My rating: 4 of 5 stars
Time taken to read - in and out over 2 days
Pages - 512
Publisher - Arrow
Source - Bookstore
Blurb from Goodreads
Three very different girls sign up as student nurses in January 1936, while England is still mourning the death of George V. Dora is a tough East Ender, driven by ambition, but also desperate to escape her squalid, overcrowded home and her abusive stepfather. Helen is the quiet one, a mystery to her fellow nurses, avoiding fun, gossip and the limelight. In fact she is in the formidable shadow of her overbearing mother, who dominates every aspect of her life. Can a nursing career free Helen at last? The third of our heroines is naughty, rebellious Millie -- aka Lady Camilla -- an aristocrat on the run from her conventional upper class life. She is doomed to clash over and over again with terrifying Sister Hyde and to get into scrape after scrape especially where men are concerned. This utterly delightful novel brings a London pre-war hospital vividly to life.
Dora is an unlikely candidate to succeed and train as one of The Nightingale Girls, she isn't polished, poor and has a secret. Helen is avoided by almost all other nurses/students as the daughter of one of the hospital leaders she cannot be trusted and she has priors but is all as it seems with Helen? And Millie, a lady of worth who really doesn't need to do nursing yet she loves it and wants to see it through despite her grand mother just wanting to marry her off! The three are thrown together under the strict rule of the matrons, their superiors and nurses who run a tight shift and take no nonsense. Pass with flying colours, keep your nose clean or you are out!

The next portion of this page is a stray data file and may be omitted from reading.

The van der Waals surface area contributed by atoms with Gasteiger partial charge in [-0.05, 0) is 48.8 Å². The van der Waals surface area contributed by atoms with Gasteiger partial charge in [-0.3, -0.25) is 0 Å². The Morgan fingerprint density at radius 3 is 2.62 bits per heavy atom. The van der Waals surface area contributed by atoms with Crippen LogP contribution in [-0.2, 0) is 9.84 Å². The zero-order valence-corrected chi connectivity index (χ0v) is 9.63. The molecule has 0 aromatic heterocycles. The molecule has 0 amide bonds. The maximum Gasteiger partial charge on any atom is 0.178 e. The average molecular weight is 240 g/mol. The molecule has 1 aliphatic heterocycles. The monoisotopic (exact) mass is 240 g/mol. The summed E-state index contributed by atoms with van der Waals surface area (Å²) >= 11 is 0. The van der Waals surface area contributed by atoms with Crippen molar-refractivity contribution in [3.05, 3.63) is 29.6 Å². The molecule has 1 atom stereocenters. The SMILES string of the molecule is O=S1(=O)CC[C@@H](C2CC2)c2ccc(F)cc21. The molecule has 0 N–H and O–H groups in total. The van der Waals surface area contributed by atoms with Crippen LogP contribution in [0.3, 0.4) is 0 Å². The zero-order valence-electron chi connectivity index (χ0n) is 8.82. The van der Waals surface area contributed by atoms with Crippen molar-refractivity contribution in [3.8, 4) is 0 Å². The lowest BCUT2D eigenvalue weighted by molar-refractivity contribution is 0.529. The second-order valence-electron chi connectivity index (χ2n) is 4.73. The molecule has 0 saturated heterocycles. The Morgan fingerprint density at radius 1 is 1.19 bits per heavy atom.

Nurse training in the 1930s, surnames only, no fraternising with males, starched uniforms and rules rules rules. Learning on the job and knowing your place, we follow the story through three of the main characters, each with their own problems. Helen wants to be the best she can be but lives in a very minimal existence with her mother controlling every aspect of her life. Dora is escaping abuse and poverty to learn how to nurse and make something of herself and Millie just wants to be Millie and not have to worry about catching someones eye and giving the estate and heir.
Whilst there is a lot centred around nursing the heart of the book is on relationships, the girls, their colleagues, their families and why they behave the way they do. Abuse features in the book, not in great detail but enough for you to be livid and disgusted. This is the first book in a series and I cannot wait to see what is in store for the characters. Love, personal growth, courage, recovery, family and of course nursing. I do enjoy books like this and look forward to the next, I have a few in my tbr, and ordered another, 4/5 for me this time.
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